Enough time has passed since the world was at Peak Hipster for us to look back at it as a movement, or a craze, or a meme, or whatever the fuck it was and try to take stock of what it all meant, if anything. So this week we're doing exactly that in a short collection of stories.
The idea of the hipster has ceased to be. While people still have beards, no one carries around a portable record player, guys don't really wear thick rimmed glasses, and putting sepia filters on your Instagram posts is out of vogue. The term hipster is now just a synonym for "a new thing I don't get," or "someone who does something that I don't do."
If you don't take drugs, people who do are hipsters. If you don't drive an electric car, people who do are hipsters. Vegans are hipsters. People who are really into meat are hipsters. People with hats are hipsters to people who aren't wearing hats (who are also hipsters).
That being said, we should mourn this maligned archetype. A hipster was a very easy pariah: pretentious, badly dressed, iconoclastic, try-hard. They were like your little brother, scratching at the door dying to be noticed and appreciated, but doing little to warrant it. Now it's all a big homogenized fatberg of different idiots, some "trendy," some not, some online, some IRL. As people have become annoying in starkly compartmentalized ways, it's important for us, in the hour of mourning of the hipster, to look to who will deserve our ire in the coming months and years, and see which of their traits work and which don't.
Cutesters are, in a nutshell, adults who pay a little too much attention to their inner child. They are, on the face of it, just boring people. As we all know, infantilization is an epidemic that is sweeping across western culture with no sign of abating. Adults buying coloring books, watching kids TV without having any kids, attending adult preschool, Adventure Time, that cereal cafe in London, "barcades," etc. etc.
It's this sort of laissez-faire attitude to media consumption and activity that means there are grown adults with salaries and bills to pay who hire bouncey castles for their birthdays.
The cutester probably doesn't have a great deal of shelf life outside the Silicon Valley. Thankfully, due to our dog-eat-dog, kill-or-be-killed nature these people will die out soon enough, and hopefully we'll have one less group of smarmy Doctor Who viewers telling us that it's OK to be 25 and own plushie toys of cartoon characters from the 90s.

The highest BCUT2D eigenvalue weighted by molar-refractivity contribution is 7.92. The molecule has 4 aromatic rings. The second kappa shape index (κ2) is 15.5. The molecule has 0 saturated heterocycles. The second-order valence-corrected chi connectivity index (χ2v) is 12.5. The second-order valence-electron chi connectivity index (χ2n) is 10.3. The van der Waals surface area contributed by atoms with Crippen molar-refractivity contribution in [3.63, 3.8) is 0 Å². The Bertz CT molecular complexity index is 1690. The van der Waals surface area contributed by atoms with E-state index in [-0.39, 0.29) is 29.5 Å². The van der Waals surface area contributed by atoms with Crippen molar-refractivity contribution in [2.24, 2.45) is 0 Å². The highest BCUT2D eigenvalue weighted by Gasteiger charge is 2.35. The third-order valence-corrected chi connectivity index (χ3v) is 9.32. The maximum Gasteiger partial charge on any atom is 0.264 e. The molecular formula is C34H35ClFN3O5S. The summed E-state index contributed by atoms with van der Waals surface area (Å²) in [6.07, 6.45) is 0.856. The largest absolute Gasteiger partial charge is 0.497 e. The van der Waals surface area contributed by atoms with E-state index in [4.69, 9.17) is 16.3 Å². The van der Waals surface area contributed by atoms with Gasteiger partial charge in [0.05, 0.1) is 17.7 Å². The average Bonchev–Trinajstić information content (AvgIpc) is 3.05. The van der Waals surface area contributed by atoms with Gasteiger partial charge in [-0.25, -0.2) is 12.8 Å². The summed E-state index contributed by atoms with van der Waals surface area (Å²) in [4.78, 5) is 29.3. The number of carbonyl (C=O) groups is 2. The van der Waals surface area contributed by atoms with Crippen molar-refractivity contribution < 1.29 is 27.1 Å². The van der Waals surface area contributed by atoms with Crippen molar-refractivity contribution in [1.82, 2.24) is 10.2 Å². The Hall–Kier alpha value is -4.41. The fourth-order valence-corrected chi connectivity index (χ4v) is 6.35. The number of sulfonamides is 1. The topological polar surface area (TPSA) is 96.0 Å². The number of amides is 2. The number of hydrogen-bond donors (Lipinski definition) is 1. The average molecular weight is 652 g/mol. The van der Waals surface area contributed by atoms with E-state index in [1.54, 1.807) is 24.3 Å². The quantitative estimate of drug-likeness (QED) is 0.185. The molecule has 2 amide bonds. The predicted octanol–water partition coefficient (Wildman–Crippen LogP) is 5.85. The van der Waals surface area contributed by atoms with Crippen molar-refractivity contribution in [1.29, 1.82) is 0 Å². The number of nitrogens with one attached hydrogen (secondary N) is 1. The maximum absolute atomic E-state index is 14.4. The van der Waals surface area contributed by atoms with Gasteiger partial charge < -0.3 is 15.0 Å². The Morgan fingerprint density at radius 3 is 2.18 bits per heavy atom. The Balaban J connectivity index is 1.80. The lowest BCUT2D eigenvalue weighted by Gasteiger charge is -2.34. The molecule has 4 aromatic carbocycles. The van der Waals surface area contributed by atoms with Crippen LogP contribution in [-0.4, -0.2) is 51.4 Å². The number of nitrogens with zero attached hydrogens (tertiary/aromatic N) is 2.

There was a brief moment when the Health Goth Facebook page emerged where people were asking "is this a real thing?" and the answer is, for the most part, yes. The health goth aesthetic (and it's all about aesthetic) is one of streamlined active-wear. It's about jogging equipment, windbreakers, and running shoes. All black, perhaps with a flash of color, and shiny textures like neoprene and PVC.
But does it have the same relevance as your hipsters and cutesters, i.e. is it representative enough? Well, no, not really. Health goth is just too niche. It doesn't really exist in the consciousness of the consumer. As soon as health goth had a name it became passé, such is the nature of #fashion and #cool. It's fairly likely it will never appeal to a wider audience even as an insult, because it's just too alienating for people not "in the know." We'll leave this one to Tumblrs and gender fluid art majors.
SJW/ MRA / #GamerGaters
Angry-people-on-the-internet are a bit of a leftfield choice as they only seem to exist in a bizarre, myopic community of total self obsession, which in some ways lends itself to the hipster ideology, but in many other ways doesn't.
Sure, to the opposite sides both represent the cultural pariahs without whom the world would be a much better place. But to your moderates, your Disqus commenters, they're both just hardliners bleating their incomprehensible and impenetrable nonsense into the wispy wind. Does anyone outside of the Internet actually care about anything these fucking guys are saying? With hipsters there's tangibility, there are funny outfits, there's an artistic output to consume.